Malvern third-safest place in Toronto,Cho says
City councilor Raymond Cho stood in support of women against violence in Malvern, a Toronto neighbourhood with a reputation for violence. But to Cho, this image of Malvern is only an illusion, not a reality.
Two hundred women, children and men came to commemorate the 26th annual anniversary of ‘Take Back the Night’ in Malvern on Sept. 17, an event that symbolizes women’s attempts to take control of their bodies and protest against male violence. But Cho found no significant link between this event and its relevance to Malvern.
Malvern is Safe
"Malvern is no less safer than any other place,” he said. “According to police, 42 Division, Malvern is one of the three safest places in the city of Toronto. It is just the name, it is a very safe place, it is an excellent place."
But speakers and organizers of the event felt differently.
Deb Chard, an instructor of Wen-do, a women’s self-defence course, screamed out to the crowd, "Take back the streets in Scarborough," and the whole crowd burst into applause.
Police reports show an entirely different image from Cho’s perception.
The 42 Division was responsible for more than 400,000 people in 2005, so large that the new 43 Division was created to take some of that load.
Police statistics for 2005 show 42 Division saw the highest number of attempted murders (21) in Toronto and the second-highest number of sexual assaults (98), only three short of the highest. The division also reported the highest number of violent offences, at 4,102 cases.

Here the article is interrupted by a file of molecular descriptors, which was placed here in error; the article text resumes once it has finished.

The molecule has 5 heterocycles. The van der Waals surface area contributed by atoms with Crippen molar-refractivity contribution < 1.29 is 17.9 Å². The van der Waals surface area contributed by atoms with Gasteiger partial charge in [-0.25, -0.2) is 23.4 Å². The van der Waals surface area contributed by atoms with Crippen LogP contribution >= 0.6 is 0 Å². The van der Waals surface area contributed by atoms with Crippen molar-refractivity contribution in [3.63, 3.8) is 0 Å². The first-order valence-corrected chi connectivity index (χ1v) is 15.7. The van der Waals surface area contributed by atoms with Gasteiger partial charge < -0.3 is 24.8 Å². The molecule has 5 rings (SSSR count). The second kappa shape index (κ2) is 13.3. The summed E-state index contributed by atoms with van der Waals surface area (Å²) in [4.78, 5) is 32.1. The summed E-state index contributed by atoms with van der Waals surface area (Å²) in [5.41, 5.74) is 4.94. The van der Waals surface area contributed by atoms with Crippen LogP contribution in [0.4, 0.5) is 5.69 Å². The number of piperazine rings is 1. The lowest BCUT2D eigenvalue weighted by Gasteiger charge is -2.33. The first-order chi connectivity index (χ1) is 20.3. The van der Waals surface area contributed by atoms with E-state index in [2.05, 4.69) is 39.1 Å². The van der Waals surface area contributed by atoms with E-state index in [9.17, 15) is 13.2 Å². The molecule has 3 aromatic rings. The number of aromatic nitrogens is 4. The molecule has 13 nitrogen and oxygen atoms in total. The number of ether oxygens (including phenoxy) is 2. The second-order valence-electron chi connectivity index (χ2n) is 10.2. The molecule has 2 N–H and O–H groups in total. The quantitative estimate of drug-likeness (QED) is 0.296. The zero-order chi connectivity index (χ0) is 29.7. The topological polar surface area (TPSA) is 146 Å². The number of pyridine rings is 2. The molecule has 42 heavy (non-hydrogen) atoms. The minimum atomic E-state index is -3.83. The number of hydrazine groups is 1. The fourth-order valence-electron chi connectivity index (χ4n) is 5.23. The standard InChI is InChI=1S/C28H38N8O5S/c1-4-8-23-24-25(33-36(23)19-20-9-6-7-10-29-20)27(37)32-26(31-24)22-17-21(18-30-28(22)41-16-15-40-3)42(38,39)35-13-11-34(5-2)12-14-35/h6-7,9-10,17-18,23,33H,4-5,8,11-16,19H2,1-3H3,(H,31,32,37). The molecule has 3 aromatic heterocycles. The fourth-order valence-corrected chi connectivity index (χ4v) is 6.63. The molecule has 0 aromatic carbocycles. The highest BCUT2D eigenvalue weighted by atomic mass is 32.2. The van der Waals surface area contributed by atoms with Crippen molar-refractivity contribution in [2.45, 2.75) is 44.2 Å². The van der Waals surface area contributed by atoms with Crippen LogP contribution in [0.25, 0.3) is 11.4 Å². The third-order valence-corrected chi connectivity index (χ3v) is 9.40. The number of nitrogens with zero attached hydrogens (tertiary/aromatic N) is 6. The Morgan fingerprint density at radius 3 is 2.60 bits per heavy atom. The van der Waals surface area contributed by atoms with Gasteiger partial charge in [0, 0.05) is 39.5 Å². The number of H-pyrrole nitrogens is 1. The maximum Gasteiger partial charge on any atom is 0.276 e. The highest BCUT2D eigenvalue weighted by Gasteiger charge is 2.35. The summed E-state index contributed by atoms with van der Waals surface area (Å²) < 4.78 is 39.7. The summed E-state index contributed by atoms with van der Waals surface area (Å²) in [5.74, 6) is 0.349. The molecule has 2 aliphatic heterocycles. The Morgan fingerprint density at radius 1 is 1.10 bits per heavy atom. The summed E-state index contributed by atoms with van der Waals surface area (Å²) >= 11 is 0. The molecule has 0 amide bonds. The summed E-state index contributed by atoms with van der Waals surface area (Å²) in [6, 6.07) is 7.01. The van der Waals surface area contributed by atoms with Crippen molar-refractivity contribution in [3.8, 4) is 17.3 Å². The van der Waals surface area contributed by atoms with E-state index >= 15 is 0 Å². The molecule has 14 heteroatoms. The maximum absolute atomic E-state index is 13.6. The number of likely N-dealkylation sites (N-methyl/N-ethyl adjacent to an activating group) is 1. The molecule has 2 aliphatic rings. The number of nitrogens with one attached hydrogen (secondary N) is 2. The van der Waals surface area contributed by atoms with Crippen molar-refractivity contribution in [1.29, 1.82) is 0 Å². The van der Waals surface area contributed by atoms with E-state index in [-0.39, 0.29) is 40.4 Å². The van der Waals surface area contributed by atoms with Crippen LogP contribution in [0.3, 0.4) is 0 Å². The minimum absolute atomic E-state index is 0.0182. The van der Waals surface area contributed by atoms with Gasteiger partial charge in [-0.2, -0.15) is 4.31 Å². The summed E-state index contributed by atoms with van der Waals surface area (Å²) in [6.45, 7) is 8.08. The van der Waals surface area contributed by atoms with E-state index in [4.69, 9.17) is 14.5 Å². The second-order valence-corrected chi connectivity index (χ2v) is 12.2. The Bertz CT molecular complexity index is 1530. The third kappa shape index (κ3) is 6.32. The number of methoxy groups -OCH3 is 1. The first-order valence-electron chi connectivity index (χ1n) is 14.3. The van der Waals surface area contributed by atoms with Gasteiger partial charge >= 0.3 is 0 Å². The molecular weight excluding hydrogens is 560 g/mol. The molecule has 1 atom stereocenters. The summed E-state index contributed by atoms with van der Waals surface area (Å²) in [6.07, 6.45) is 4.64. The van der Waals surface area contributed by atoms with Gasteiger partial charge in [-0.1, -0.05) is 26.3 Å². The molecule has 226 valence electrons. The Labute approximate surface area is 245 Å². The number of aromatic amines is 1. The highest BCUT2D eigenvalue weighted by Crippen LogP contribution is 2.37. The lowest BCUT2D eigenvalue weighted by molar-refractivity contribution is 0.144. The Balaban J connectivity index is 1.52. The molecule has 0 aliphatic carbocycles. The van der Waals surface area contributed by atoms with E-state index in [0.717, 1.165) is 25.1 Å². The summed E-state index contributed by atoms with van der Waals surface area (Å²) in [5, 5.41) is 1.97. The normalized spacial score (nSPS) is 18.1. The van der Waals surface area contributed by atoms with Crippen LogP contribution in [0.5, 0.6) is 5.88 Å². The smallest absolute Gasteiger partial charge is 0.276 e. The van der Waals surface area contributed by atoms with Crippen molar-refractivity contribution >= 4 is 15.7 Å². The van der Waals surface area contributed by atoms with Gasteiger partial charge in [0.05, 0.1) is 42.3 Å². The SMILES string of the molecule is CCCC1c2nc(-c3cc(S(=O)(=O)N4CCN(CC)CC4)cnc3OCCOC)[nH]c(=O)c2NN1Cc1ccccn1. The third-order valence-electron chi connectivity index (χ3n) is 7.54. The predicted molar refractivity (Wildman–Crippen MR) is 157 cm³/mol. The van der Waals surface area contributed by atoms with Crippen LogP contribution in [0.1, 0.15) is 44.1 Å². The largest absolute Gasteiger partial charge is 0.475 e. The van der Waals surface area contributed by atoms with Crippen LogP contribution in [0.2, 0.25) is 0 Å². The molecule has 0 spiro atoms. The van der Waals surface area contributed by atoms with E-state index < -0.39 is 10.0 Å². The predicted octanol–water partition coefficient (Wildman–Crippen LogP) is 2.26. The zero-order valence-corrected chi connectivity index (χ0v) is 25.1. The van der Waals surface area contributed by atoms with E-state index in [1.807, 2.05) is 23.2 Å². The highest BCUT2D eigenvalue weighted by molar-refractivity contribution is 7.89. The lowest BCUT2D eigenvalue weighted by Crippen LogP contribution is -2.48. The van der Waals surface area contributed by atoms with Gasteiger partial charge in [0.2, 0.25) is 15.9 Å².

Grissel Orellana, public co-ordinator of the Toronto Rape Crisis Centre, said Cho’s statements are inaccurate.
"That is not the reality. If we are going to say that Malvern is safe a community, then we need to hear it from the people who live there. And according to the people, they don’t say that," she said.
Orellana said the city has provided a lot of support and services to Malvern, but that does not mean the area is safe yet.
"Our organization has been known to do this event for the past 26 years.” she said. “We reach out to communities where the need is most, and in Malvern there is a need."
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